COLUMN: When slow is awesome

From the moment we feel the synapses of our brains beginning to connect the dots of our day until we lay our weary head back down on the pillow, we move from one event to the next. I’m blessed because my days are full of people that I care deeply about. I spend my mornings helping members of the church and community and my afternoons visiting members that don’t get out any longer. Later I’ll spend the evening with my wife and our three dogs exploring the neighborhood or a local trail. In between I find time to read my Bible, exercise and pray.

In our world, important and successful people are always busy and rushing from one activity to the next. Nobody wants to be known as slow any longer. That’s a tragedy. Since the creation of the world God designed our days, weeks, months and years so that we could slow down and rest. He created the sun to “go down” so that we could lay down. He created the Sabbath Day so that we would take a day off every week. He created festivals so that we could take special days and even weeks to rest. He even created the Sabbath year and Jubilee year for rest.

But in our wisdom, we reordered God’s world so that we could work through the night and go shopping 24 hours a day seven days a week even on Christmas and Easter. Here’s why that is so tragic. Periods of rest invite us into a world we would miss otherwise. Last year I walked from Burkeville to Farmville on the High Bridge Trail. I saw a world I had never seen before because I had always zipped by on my bicycle. But when I slowed down it was right in front of my eyes.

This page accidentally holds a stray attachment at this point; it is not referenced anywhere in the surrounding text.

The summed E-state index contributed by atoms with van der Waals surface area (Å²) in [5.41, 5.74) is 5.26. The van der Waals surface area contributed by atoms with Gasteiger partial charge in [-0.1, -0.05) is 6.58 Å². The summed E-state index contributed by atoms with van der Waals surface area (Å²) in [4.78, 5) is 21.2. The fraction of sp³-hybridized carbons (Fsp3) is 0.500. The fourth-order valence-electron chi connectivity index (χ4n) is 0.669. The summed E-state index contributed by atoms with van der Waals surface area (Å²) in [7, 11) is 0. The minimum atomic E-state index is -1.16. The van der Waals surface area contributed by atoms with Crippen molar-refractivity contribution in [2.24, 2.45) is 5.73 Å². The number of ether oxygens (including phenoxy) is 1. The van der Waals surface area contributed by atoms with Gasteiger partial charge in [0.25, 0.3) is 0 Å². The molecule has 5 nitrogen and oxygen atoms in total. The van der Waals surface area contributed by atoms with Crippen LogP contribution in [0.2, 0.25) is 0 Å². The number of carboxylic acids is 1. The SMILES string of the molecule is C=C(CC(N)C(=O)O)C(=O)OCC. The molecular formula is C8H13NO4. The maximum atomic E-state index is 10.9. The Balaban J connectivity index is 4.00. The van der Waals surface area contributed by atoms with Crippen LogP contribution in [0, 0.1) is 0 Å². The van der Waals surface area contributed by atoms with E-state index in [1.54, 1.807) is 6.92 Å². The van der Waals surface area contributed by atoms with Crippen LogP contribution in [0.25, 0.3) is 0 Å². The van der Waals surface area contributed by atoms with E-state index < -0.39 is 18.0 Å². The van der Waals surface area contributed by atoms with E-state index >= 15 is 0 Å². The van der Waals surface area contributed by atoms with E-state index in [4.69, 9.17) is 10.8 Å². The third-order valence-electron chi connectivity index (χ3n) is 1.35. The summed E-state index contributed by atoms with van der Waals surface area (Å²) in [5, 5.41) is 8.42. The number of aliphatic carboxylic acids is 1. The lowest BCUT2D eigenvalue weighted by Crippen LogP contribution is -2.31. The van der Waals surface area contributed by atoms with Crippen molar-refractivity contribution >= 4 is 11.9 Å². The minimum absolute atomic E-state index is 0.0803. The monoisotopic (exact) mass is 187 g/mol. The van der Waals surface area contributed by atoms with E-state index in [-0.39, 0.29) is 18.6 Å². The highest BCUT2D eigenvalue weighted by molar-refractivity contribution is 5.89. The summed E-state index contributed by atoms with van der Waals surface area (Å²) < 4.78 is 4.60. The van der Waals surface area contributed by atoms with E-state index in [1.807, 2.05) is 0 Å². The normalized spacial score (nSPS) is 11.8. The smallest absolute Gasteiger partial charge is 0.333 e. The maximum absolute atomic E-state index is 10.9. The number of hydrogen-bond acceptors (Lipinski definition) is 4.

In Psalm 46 we hear of the busyness of our world – mountains tremble, waters roar and foam, nations rage, and kingdoms totter. That sounds like the world we live in! In verse ten God invites us into a different world with these words, “Be still, and know that I am God.” Busy people will miss the rainbow that God put in the sky (Genesis 9:13), the sparrow that God upholds (Matthew 10:29), the rain that He waters the earth with (Isaiah 55:10), the refuge He gives the rock badger (Psalm 104:18) and the Savior who rises to give us new life everyday. When we slow down and reflect on God’s Word we allow the Word of God “to dwell in us richly” (Colossians 3:16) and it brings a whole new world into view. God is at work all around us every day and He invites us to slow down and experience the fullness of joy that is found only in His presence. Summer is one of those opportunities. I hope you have a slow August!

REV. MATTHEW SORENSON is the pastor at St. John’s Lutheran Church. He can be reached at pastor@stjohnsfarmville.org.

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